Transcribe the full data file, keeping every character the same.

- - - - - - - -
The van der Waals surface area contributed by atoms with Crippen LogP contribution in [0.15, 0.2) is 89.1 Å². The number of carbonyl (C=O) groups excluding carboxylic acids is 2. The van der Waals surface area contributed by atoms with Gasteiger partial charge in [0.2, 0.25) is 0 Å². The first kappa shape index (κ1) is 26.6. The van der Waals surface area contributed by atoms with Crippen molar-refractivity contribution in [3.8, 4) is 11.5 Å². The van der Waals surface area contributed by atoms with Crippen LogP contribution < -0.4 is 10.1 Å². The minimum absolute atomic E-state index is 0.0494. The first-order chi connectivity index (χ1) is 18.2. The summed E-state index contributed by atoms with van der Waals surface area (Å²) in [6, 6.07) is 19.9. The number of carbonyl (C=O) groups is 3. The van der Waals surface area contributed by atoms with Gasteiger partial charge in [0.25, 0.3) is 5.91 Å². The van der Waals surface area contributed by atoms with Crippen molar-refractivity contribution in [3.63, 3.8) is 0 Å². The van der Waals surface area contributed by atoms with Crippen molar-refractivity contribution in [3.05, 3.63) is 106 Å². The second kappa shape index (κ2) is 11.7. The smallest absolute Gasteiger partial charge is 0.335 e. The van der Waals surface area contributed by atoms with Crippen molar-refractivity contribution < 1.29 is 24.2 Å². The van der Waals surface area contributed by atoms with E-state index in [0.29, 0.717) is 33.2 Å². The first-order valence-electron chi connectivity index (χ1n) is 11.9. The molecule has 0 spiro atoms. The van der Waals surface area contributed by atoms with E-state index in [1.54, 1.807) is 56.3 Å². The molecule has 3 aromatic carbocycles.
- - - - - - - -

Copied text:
The van der Waals surface area contributed by atoms with Crippen LogP contribution in [0.15, 0.2) is 89.1 Å². The number of carbonyl (C=O) groups excluding carboxylic acids is 2. The van der Waals surface area contributed by atoms with Gasteiger partial charge in [0.2, 0.25) is 0 Å². The first kappa shape index (κ1) is 26.6. The van der Waals surface area contributed by atoms with Crippen molar-refractivity contribution in [3.8, 4) is 11.5 Å². The van der Waals surface area contributed by atoms with Crippen LogP contribution < -0.4 is 10.1 Å². The minimum absolute atomic E-state index is 0.0494. The first-order chi connectivity index (χ1) is 18.2. The summed E-state index contributed by atoms with van der Waals surface area (Å²) in [6, 6.07) is 19.9. The number of carbonyl (C=O) groups is 3. The van der Waals surface area contributed by atoms with Gasteiger partial charge in [0.25, 0.3) is 5.91 Å². The van der Waals surface area contributed by atoms with Crippen molar-refractivity contribution in [3.63, 3.8) is 0 Å². The van der Waals surface area contributed by atoms with Crippen molar-refractivity contribution in [3.05, 3.63) is 106 Å². The second kappa shape index (κ2) is 11.7. The smallest absolute Gasteiger partial charge is 0.335 e. The van der Waals surface area contributed by atoms with Crippen molar-refractivity contribution < 1.29 is 24.2 Å². The van der Waals surface area contributed by atoms with E-state index in [0.29, 0.717) is 33.2 Å². The first-order valence-electron chi connectivity index (χ1n) is 11.9. The molecule has 0 spiro atoms. The van der Waals surface area contributed by atoms with E-state index in [1.54, 1.807) is 56.3 Å². The molecule has 3 aromatic carbocycles.